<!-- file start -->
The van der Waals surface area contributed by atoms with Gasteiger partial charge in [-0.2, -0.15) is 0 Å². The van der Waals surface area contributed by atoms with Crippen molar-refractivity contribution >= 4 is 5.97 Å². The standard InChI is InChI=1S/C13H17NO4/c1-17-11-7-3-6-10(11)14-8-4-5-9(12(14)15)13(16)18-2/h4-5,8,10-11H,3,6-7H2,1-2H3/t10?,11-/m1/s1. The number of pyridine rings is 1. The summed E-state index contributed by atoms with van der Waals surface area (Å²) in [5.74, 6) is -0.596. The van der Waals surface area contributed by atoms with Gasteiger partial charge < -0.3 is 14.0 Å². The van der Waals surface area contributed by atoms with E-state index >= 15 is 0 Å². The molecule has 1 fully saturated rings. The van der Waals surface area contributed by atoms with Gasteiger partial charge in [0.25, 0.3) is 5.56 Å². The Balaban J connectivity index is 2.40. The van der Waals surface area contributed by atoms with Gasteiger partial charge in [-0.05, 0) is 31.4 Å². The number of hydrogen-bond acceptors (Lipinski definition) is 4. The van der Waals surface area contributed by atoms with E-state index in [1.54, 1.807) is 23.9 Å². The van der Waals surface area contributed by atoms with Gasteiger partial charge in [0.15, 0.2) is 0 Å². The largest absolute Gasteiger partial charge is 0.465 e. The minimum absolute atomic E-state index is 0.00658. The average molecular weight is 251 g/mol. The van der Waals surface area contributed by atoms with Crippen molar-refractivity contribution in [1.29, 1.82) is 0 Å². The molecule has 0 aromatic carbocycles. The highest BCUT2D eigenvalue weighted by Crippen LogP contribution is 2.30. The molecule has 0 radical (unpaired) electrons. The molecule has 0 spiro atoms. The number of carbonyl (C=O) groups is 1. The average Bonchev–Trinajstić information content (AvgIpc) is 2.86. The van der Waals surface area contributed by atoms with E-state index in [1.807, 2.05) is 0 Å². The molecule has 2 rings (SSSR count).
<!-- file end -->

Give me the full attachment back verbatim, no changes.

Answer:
The van der Waals surface area contributed by atoms with Gasteiger partial charge in [-0.2, -0.15) is 0 Å². The van der Waals surface area contributed by atoms with Crippen molar-refractivity contribution >= 4 is 5.97 Å². The standard InChI is InChI=1S/C13H17NO4/c1-17-11-7-3-6-10(11)14-8-4-5-9(12(14)15)13(16)18-2/h4-5,8,10-11H,3,6-7H2,1-2H3/t10?,11-/m1/s1. The number of pyridine rings is 1. The summed E-state index contributed by atoms with van der Waals surface area (Å²) in [5.74, 6) is -0.596. The van der Waals surface area contributed by atoms with Gasteiger partial charge < -0.3 is 14.0 Å². The van der Waals surface area contributed by atoms with E-state index >= 15 is 0 Å². The molecule has 1 fully saturated rings. The van der Waals surface area contributed by atoms with Gasteiger partial charge in [0.25, 0.3) is 5.56 Å². The Balaban J connectivity index is 2.40. The van der Waals surface area contributed by atoms with Gasteiger partial charge in [-0.05, 0) is 31.4 Å². The number of hydrogen-bond acceptors (Lipinski definition) is 4. The van der Waals surface area contributed by atoms with E-state index in [1.54, 1.807) is 23.9 Å². The van der Waals surface area contributed by atoms with Gasteiger partial charge in [0.15, 0.2) is 0 Å². The largest absolute Gasteiger partial charge is 0.465 e. The minimum absolute atomic E-state index is 0.00658. The average molecular weight is 251 g/mol. The van der Waals surface area contributed by atoms with Crippen molar-refractivity contribution in [1.29, 1.82) is 0 Å². The molecule has 0 aromatic carbocycles. The highest BCUT2D eigenvalue weighted by Crippen LogP contribution is 2.30. The molecule has 0 radical (unpaired) electrons. The molecule has 0 spiro atoms. The number of carbonyl (C=O) groups is 1. The average Bonchev–Trinajstić information content (AvgIpc) is 2.86. The van der Waals surface area contributed by atoms with E-state index in [1.807, 2.05) is 0 Å². The molecule has 2 rings (SSSR count).